wets a 2 dollar coin I was given in Prizren.
With four fingers I twirl it's scalloped edges minted in Hong Kong.
As the world spins the rains swirl around us.
It's been a wet year.
Everything's green except early grasses gone to seed.
If we ever have heat gardens will do well.
It's odd to breathe in this moisture.
The old hotel hallways bear layers of dust. My room is always dry. My skin usually itches.
We are born thirsty here.
But this evening it darkens early and the rumble of thunder precedes the cool downdraft that enters our perception.
The Goddess of Lightning must be listened to.
bawls out anyone who prefers silence.
For Silence is drought.
And Drought brings death.
The Goddess pours down upon us her life-affirming moisture.
Humans are part of nature too. After dragging my butt to the market I came back by way of the local ice cream store. No seats inside. Always a line.
It was dark outside, so late.
Shorts, long loose dresses, sandals.
Standing solo, coupled, in family groups.
Using their phones.
All in line for something frosty on this warm evening. 10 p.m.
A gentle breeze rustles leaves; the line moves slowly.
A young blond shakes his hips. The joy of youth abounds.
(Never snuff out another's flame, I remind myself. The world is dark enough.)
Flavors of the day: orange cardamom sorbet, chocolate whiskey, cookie dough, blueberry and cream.
|Sitting by the river on the 4th of July in 2019.
Watching the primrose open...
it opens for all those who stop to admire
...yellow-green in the cooling calm.
unnoticed, unappreciated, it still blooms
Sand-flies dance above a tree.
they live in the moment... do we?
Down by the river: rocks, stones, bricks, one beer can.
the trash of our passing will live long after we have left
Dimple of fish grabbing something on the surface.
even the denizens of the deep must leave safety to eat
Circular ripples, the ephemeral whirl of eddies.
the vortexes that form, dissolve, reform, a metaphor of mourning
Channel's gentle flow, the after sunset glow...
how life moves in a direction, renewing itself every day
...silhouetting the bridge-swallows.
late-evening dining on the wing
Roar of the river through the rapids.
we also fuss at the obstacles we must overcome
The hum of traffic descending from above.
civilization impinges on my reverie
The realization that once I leave, only my words will remain...
and those to be forgoten
...like this passing tandem bicycle. Coming, going, gone.
|June's lamented tune...
Before I forget these notes from late June:
Cool breeze, 19º. Leavings of green-gold sepals under the locust. It's June 23rd. Dappled shade when the sun peaks out.
Myriad crafts: ceramics, glass, clothes, paper, leather... under white canopied tents aflutter. It's Made Fair in Caras Park.
The slow slither of chatting hoards thins out. The vendors pack their wares. I leave with a fragrant sachet, a gift from Lavender Lori, to soothe my nerves.
The next day, the 24th, I watch a sparrow on a slender stem, making it bend. Cool-in-the-shade breeze. Weeds struggling in the cracks between bricks of the patio at Bernice's Bakery.
Yellow daisies contrast with purple petunias as four women chat as cotton puffs of the poplar float by. Hopping sparrows search for crumbs. Spring has left with the breeze dancing in the weeping limbs of the white birch tree.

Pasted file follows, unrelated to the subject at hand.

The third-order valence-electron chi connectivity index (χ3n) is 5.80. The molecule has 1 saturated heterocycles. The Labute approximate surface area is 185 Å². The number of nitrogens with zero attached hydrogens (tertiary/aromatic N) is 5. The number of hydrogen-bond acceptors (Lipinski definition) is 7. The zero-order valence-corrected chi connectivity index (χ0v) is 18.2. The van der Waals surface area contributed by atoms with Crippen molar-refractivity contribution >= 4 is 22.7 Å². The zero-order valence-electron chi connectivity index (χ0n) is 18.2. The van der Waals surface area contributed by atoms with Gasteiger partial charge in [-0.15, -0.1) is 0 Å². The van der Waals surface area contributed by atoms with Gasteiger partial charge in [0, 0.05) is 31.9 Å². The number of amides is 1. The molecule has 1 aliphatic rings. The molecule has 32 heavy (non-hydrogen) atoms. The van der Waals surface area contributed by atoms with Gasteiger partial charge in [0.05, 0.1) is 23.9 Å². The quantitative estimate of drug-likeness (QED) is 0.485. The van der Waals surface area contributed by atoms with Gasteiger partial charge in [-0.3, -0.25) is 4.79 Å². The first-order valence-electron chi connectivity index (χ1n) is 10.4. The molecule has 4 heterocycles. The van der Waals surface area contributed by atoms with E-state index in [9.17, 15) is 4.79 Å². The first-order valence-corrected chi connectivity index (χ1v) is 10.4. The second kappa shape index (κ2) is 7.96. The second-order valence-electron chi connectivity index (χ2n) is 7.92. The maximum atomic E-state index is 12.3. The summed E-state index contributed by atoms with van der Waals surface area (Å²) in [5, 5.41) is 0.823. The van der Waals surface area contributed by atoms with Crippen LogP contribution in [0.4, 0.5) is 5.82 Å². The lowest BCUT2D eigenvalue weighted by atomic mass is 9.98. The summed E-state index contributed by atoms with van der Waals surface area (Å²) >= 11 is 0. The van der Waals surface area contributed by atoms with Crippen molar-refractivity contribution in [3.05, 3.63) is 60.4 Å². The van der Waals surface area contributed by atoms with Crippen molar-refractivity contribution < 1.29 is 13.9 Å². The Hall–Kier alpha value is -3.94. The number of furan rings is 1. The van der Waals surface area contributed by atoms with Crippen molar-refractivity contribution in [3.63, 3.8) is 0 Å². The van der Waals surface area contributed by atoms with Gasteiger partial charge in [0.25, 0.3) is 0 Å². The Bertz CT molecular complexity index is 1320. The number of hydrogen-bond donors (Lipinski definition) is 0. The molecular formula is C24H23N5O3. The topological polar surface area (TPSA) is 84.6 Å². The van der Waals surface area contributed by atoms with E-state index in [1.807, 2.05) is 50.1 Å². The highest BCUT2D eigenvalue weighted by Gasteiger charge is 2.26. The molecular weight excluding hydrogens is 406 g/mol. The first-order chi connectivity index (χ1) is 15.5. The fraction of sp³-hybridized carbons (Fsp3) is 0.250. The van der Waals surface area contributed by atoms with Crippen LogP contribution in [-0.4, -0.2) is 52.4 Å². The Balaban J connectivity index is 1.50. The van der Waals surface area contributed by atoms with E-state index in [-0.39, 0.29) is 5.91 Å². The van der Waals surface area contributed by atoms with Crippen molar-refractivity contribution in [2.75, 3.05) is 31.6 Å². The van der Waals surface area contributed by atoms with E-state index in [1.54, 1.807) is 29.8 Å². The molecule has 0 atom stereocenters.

A muzzled dog saunters by. A plaintive chirp. I have nothing to offer. I say goodbye to the fragrance of white flowers, the pale pink of bindweed, the velvet touch of lamb's ears.
I spoke to my mother around noon; I spoke to my aunt last week.
Neither are black ants.
I walked to the local liquor store today. Officially they are a grocery store, but they have more beer and wine for sale than most anywhere in town.
I try to buy what's on sale. I've been going for years. I just have to be patient. Today, it was cottage cheese. So I bought two.
On the way back I decided to slow down and take notes:
Ants in the sidewalk cracks. A man was cutting the grass edges, disturbing the soil. Throwing clumps of sod on the sidewalk. Were the ants disturbed or merely going about their business? I didn't stop to ask.
Peaceful after two days of thundering rain. Pale blue skies beguiling us before the storms return tomorrow.
I saw weeds eking out a living along a fence line. They are about to flower. The two-legged residents don't seem to be troubled. One can almost hear their lament "look away, look away".
Daylilies brighten up a corner where the shade isn't too deep. Sugar maples don't share the sun. They are greedy.
The deep grooves of the maple bark harbor nothing.
On the way through the alley, a short cut past a tree with bright red cherries. Not quite ripe but I eat two.
Grey-headed and black-bibbed the sparrow chirps in the clover. Is it as lonely as I am?
The late evening sun brightens the north sides of buildings. The days will be shortening soon.
There were always ants among the peonies where I once lived. I always checked the buds, and petals. But even bugs are careful here by the river where swallows and robins seek them out. And what creeps and crawls had better know how to hide and survive the coming drought. Even the birds of Spring leave with their fledglings. Sitting here on the bench, I notice how Spring red and yellow greens slowly have turned to the darker green of Summer. Where I came from the peonies always welcomed Summer. I cup pink and red ones in my hand, bring them to my face and inhale their fragrance.